European Democratic Lawyers (EDL) statement on Guantanamo Bay and other detention centres


The European Democratic Lawyers (E.D.L.) is an association of labor unions and lawyers associations of six European countries. Among our statutory aims is the protection of the respect of the human rights and particularly of the right of defense.

On 18 June 2004, in Madrid, about 50 lawyers of our association (from Spain, Germany, Belgium, France and Italy) demonstrated in their robes in front of the Embassy of the United States and the President of the EDL managed to hand over a document to an official of the Embassy , where we clearly expressed our deep concern about the continuous violation of the rights of the prisoners jailed in prisons, bases and other detention centers in Guantánamo, Afghanistan and Iraq, mainly, described as "enemy combatants" and who remain deprived of all the fundamental rights recognised in International Treaties.

The document included the following: :

“… We are alarmed and indignant about the treatment received by the prisoners of war (POW) in several places of the world, specially at the Base of Guantánamo after the facts of the 11 September 2001 and up to now and by the cruel practices of bad treatments and tortures that have taken place, among others, in the Iraqian jail of Abu Ghraib, on the part of the North American military towards the prisoners, militaries or civilians, that had already been denounced by Amnesty International and by the International Red Cross since the middle of 2003 and that have recently been recognised, although diminished, in face of the appearance of incontestable graphical testimonies, by your own Government.

We cannot but, at least, mention the last report of Amnesty International, published the end of May of this year, in which accusations of extra judicial executions of Iraqian civilians, arbitrary detentions and generalized mistreat of the prisoners of Iraq, Guantánamo and Afghanistan have been gathered. Apparently, at least 37 prisoners passed away in prisons by violent causes and not sufficiently clarified and information of the Red Cross reveals that, at least 23 prisoners were shot.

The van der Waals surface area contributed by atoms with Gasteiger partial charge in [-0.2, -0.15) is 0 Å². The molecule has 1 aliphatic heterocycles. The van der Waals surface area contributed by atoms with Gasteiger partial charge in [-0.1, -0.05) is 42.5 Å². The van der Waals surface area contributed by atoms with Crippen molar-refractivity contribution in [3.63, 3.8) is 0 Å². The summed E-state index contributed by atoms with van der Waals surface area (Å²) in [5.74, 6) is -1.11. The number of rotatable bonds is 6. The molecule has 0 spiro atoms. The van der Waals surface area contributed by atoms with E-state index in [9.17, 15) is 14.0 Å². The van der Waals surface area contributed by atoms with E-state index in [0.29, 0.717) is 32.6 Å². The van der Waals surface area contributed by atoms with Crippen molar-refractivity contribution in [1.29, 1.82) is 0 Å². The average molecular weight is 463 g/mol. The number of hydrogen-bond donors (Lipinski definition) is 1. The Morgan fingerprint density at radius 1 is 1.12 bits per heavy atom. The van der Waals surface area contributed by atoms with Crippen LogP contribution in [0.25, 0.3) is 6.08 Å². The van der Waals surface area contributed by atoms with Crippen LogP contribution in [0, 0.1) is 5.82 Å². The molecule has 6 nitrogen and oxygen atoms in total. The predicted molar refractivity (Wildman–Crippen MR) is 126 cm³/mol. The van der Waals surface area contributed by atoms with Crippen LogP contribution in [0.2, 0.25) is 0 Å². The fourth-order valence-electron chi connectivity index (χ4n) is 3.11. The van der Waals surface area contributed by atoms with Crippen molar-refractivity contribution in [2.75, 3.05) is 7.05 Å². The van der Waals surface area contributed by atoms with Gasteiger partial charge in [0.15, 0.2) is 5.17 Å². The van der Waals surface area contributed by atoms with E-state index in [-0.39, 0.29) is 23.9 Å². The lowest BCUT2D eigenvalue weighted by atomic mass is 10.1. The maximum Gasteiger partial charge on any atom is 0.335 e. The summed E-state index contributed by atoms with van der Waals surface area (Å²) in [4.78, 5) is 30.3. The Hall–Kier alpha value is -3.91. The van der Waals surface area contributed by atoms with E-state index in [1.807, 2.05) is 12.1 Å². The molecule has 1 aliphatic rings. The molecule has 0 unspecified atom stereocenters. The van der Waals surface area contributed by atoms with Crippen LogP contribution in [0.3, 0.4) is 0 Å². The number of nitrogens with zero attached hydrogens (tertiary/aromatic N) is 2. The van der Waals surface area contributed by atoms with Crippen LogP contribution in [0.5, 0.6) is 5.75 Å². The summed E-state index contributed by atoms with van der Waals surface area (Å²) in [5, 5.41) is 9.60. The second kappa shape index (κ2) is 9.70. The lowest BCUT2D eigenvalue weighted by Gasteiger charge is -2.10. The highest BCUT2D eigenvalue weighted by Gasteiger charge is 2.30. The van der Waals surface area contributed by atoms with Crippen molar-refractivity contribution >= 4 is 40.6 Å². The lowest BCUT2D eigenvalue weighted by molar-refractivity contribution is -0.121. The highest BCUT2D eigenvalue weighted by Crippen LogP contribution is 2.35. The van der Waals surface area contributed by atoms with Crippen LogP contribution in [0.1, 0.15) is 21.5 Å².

The international laws and other norms establish that any arrested or detained person would have to receive immediate information on her rights and the reasons for the detention, including the right to count on the assistance of a lawyer; the right to communicate and to receive visits, the right to inform her family of the detention and place of imprisonment and the right of the foreigners to contact with their embassy or some international organisation. These rights are contained, Inter alia, in article 9 of the International Covenant on Civil and Political Rights (ICCPR), signed in New York on the 19 December 1966 and in the Body of Principles for the Protection of All People Under Any Form of Detention or Imprisonment, adopted by consensus by the United Nations General Assembly 1988.

These rights are important safeguards against arbitrary deprivation of liberty, which is a fundamental human right. Freedom from arbitrary arrest or unlawful detention includes the right to be brought promptly before a judicial authority; the right to review of detention within a reasonable time or to release; and the right to challenge detention before a competent authority:

Article 9(1) of the ICCPR stipulates that:

"1. Everyone has the right to freedom and security of the person. No one shall be subjected to arbitrary arrest or detention. No one shall be deprived of his freedom, except for the causes fixed by law and according to the procedure the law establishes".

To ensure freedom from arbitrary detention, Article 9(4) further provides that anyone:

"who is deprived of his liberty by arrest or detention shall be entitled to take proceedings before a court in order that the court may decide without delay on the lawfulness of his detention and order his release if the detention is not lawful."

The Human Rights Committee has stated that Article 9(1) i

 

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